Scandinavian simplicity

My favorite piece of furniture is an elegant rosewood desk that was custom made in Denmark.  Like most of my possessions, I bought it out of someone’s house.  This was back before Craigslist (I basically stopped buying stuff at age 45; thank God they don’t depend on me for sales tax revenue.)  Of course Scandinavian furniture is known for its “less is more” aesthetic, although I’d say Ikea overdoes the “less” part.  There’s a difference between timeless elegance and dorm room utilitarian.

I believe that there are some artistic theories that mix ethics and aesthetics.  I suppose simplicity is seen as being more honest.  Keat’s truth is beauty.  The Bauhaus aesthetic was linked to socialist ideals, whereas the Italian Baroque was associated with the Counter-Reformation.

I’m not a big fan of attempts to mix ethics and aesthetics, but when it comes to politics and economics, I definitely think less is more.  I was reminded of this when frequent commenter Malavel sent me a new Swedish regulation requiring at least 15% down-payments on all mortgages.  That’s it, no bells and whistles, just 15%.  Check out the simplicity of this press release.

Sweden also has an income tax that is much simpler than ours (yes, I know that’s faint praise), where many (most?) taxpayers simply receive a bill in the mail.  Their vouchers for education don’t require you to live in Milwaukee, or enter a lottery.  Everyone in the country is eligible, and their kids are free to go to any approved school; public, not-for-profit, or for-profit.

In America, the left told us that the banking fiasco was caused by “de-regulation,” which allowed banks to run amok making sub-prime loans.  The right insisted it was the government’s fault; Fannie Mae and Freddie Mac and FDIC creating moral hazard.  Both are partly right.  In response our legislators produced a 1000 page bill that failed to address any of the alleged causes of the crisis.  Not only are sub-prime loans not banned, but FHA is actually encouraging more sub-prime lending.  The GSEs got off scot-free, and FDIC has not been reformed at all.  It’s still insuring wildcat banks in the South, who take taxpayer-insured deposits and lend the money out to highly risky construction projects.

If only we could have an economic policy regime that reflected the simplicity and elegance of Scandinavian furniture.  When I saw the Fed’s alphabet soup of special vehicles created to address the financial crisis, I pretty much knew we were in trouble.  The Fed forgot that its duty was very simple—just provide enough money to keep the price level rising at 2%.

The left was ecstatic about the appointment of Elizabeth Warren.  I have nothing against her, although I was a bit puzzled to learn that the main lesson of this crisis was that we needed to do a better job of protecting the financial industry’s consumers.  (Scratches head.)  But let’s say I’m wrong, and she’s the superwoman her supporters believe her to be.  How does that really help us?  Before too long the Republicans will be back in power, and she’ll be out of a job.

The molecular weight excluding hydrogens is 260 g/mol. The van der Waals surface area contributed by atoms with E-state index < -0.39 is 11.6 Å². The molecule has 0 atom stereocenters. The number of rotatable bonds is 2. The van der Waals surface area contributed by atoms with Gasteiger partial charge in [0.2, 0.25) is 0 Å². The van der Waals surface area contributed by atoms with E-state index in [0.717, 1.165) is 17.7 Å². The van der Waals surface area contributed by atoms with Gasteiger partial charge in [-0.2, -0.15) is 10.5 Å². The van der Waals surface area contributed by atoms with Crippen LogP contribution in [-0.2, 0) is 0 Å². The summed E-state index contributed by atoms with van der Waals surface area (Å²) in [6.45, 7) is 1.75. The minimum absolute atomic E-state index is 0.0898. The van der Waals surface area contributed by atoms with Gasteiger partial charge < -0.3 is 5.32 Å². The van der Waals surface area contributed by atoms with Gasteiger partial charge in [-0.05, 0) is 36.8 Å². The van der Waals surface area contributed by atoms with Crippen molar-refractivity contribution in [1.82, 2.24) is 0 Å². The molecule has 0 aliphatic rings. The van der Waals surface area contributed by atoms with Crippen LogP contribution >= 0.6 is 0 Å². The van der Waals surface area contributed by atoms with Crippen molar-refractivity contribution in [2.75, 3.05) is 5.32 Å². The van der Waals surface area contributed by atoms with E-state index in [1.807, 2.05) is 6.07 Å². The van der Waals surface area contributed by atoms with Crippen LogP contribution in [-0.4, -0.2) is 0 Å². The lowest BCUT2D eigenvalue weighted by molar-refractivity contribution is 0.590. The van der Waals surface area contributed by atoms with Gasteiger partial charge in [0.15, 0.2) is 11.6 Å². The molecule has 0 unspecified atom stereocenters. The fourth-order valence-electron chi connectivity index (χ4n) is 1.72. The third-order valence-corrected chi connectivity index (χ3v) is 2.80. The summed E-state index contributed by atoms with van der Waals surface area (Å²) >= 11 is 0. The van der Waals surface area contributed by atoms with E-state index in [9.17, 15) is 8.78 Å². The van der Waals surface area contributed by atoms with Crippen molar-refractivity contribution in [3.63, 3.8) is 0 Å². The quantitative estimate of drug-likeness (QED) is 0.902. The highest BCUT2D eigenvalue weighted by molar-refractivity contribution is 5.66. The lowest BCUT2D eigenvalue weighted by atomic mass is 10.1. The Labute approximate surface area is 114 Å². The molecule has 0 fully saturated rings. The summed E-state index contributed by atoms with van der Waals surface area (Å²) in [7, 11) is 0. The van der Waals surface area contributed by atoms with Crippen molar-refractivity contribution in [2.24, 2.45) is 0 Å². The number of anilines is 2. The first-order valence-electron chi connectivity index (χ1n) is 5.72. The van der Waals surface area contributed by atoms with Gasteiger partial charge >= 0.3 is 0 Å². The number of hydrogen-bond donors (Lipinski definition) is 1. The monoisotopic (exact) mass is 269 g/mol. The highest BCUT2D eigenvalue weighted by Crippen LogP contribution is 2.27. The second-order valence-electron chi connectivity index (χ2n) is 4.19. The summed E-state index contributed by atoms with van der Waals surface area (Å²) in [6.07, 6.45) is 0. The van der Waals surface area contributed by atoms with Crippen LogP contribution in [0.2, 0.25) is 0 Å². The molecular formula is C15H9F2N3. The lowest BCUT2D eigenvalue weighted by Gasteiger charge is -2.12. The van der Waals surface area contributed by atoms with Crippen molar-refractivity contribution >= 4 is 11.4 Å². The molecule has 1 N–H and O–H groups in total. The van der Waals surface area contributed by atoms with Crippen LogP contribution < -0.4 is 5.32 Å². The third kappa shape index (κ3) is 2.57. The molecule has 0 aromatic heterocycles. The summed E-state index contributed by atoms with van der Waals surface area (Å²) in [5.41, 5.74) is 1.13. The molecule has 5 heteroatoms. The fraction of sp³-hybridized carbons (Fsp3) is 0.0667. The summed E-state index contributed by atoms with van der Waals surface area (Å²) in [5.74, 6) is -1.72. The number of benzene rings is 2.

If you are visiting a dysfunctional tropical country, it’s common to have people talk wistfully of the need for a “strong man” to be put in charge.  But with the possible exception of Singapore, that almost never works.  Unless you put into place a democratic, transparent and non-corrupt system of governance, there is a real danger of back-sliding as the strong man becomes corrupted by power, or is replaced by someone less honest.

It’s sad that we’ve reached the point where Congress writes a 1000 page bill that completely fails to address the problems that caused the worst economic disaster since the 1930s, and then we instead pin all our hopes on Elizabeth Warren.  The elation that greeted her appointment was the sort of thing you’d expect from a mob of supporters when a Putin or Chavez announces he’ll run again, as there is “no one else capable of doing the job.”

In art and architecture it is not always true that simplicity is best.  I’ll take Borromini’s Quattro Fontane over Le Corbusier’s Radiant City.  But in politics and economics the simplest and most transparent regulatory regime is generally best.  K.I.S.S.

PS.  Of course the Swedish program has problems just like any other system. But progressive skeptics might be surprised by the nature of those problems:



One of the first independent schools, Botkyrka Friskola, was started by an ex-communist in a low-income, immigrant suburb of Stockholm. With an emphasis on individual student responsibility, familial involvement, and efficient use of technology, it now has over 2000 students waiting for one of its 240 places and a continuous stream of educators interested in imitating its success (Svangren 1998).

Public Vouchers and Public Controls

Though public vouchers are invigorating the Swedish education system and broadening the educational choices available to families, they have come with some strings attached. The first of these is the government’s demand that independent schools select their pupils on a first-come, first-served basis. Special exceptions are granted only for siblings of current students, students with special needs, and those who live in the immediate vicinity of the school (Gustafsson 1998). Most independent schools are happy to accept students on this basis and would have done so even without this regulation.